Hewlett-Packard (HP) plans to gradually retire OpenView and newly acquired Mercury brands in favor of a unified HP Software brand and a single business technology optimization (BTO) categorization.
"The direction's been set. It's a new game. You should see the Mercury and OpenView brands fade away over time," said Tom Hogan, senior vice president of software at HP, Tuesday. HP has just officially closed its US$4.5 billion purchase of IT systems management software and services vendor Mercury Interactive.
HP plans to retain most of the existing individual product names under the planned HP Software BTO umbrella, including Mercury's Systinet and LoadRunner, he added.
The change in branding is HP's way to "elevate" its conversations with customers' chief information officers (CIOs) above specific point management products to reflect an over-arching BTO strategy, according to Hogan. HP defines BTO as a way for users to better understand the impact of IT on their operations and to use technology to improve their business processes.
Mercury brings HP much more of a presence in application management along with application delivery and performance and IT and SOA (service-oriented architecture) governance. "There's a minimal area of overlap in the application management space," Hogan said. "We'll take the best of our technology and the best of theirs [Mercury's] and bring them together."
As of Tuesday, all 3,000 Mercury staff became HP employees, Hogan said. HP doesn't plan to do anything to disrupt Mercury's operations during Mercury's fourth fiscal quarter, which closes Dec. 31, he added. Come January or February, HP will announce some "extremely modest" redundancies in support and back-office operations, Hogan said, with likely layoffs involving a handful of former Mercury staff.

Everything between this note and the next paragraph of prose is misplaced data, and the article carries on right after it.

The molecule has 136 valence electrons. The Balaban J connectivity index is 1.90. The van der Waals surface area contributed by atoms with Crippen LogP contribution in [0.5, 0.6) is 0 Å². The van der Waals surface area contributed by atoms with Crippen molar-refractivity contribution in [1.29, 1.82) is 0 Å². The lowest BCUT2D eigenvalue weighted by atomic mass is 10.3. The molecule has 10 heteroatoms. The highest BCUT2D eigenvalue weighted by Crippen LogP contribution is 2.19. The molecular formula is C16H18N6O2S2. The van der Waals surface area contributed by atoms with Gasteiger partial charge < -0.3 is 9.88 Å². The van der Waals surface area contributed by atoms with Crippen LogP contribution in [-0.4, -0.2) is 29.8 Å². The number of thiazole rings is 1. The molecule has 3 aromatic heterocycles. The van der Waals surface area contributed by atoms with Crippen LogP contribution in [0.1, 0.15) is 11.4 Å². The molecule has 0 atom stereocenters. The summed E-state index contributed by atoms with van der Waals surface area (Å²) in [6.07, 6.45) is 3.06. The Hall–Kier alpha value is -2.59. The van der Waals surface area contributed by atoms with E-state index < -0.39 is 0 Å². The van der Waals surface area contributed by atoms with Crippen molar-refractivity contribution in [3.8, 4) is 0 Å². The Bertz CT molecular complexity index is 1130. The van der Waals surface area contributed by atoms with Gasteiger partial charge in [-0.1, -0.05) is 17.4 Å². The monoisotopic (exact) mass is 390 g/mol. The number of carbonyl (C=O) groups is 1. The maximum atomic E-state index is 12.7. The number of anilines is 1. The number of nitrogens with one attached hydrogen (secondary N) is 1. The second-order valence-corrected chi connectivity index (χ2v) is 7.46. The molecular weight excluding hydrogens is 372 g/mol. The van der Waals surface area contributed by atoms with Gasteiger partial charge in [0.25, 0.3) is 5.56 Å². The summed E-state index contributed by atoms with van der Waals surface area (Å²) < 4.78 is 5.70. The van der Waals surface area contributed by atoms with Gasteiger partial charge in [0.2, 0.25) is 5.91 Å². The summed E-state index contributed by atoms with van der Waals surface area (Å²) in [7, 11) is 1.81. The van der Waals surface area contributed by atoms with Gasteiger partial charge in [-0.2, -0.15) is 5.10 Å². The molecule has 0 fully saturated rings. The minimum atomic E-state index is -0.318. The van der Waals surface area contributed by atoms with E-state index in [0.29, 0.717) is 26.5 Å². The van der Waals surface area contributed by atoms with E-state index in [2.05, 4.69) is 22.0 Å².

HP's interest in Mercury predates Hogan's arrival, he said. He joined HP in February after heading up enterprise content management software vendor Vignette. HP waited for Mercury to resolve its financial filing issues in the wake of an accounting scandal before bidding to acquire the company in July.
Adding Mercury to HP does more than reinforce the company's continued investment in its OpenView systems management software as HP brings together Mercury and OpenView technologies, Hogan said. The move also signals HP's commitment to its software business as a whole and to Chairman and Chief Executive Officer Mark Hurd's vision of HP's role in providing software and services to CIOs.
Mercury has about 14,000 customers, while HP OpenView has about 15,000 users. Hogan said the overlap of Mercury and HP OpenView customers is "fairly high," due to many enterprises previously adopting Mercury's performance and quality testing software. HP hopes to continue Mercury's existing OEM (original equipment manufacturer) partnerships and looks to extend those relationships, he added.
HP's competitors in the management software space include IBM's Tivoli offerings and CA's Unicenter products.
IBM wasted no time trying to lure away HP and Mercury customers, launching software migration programs Tuesday offering those users a maximum 25 percent discount to move over to its Tivoli software and its Rational developer tools.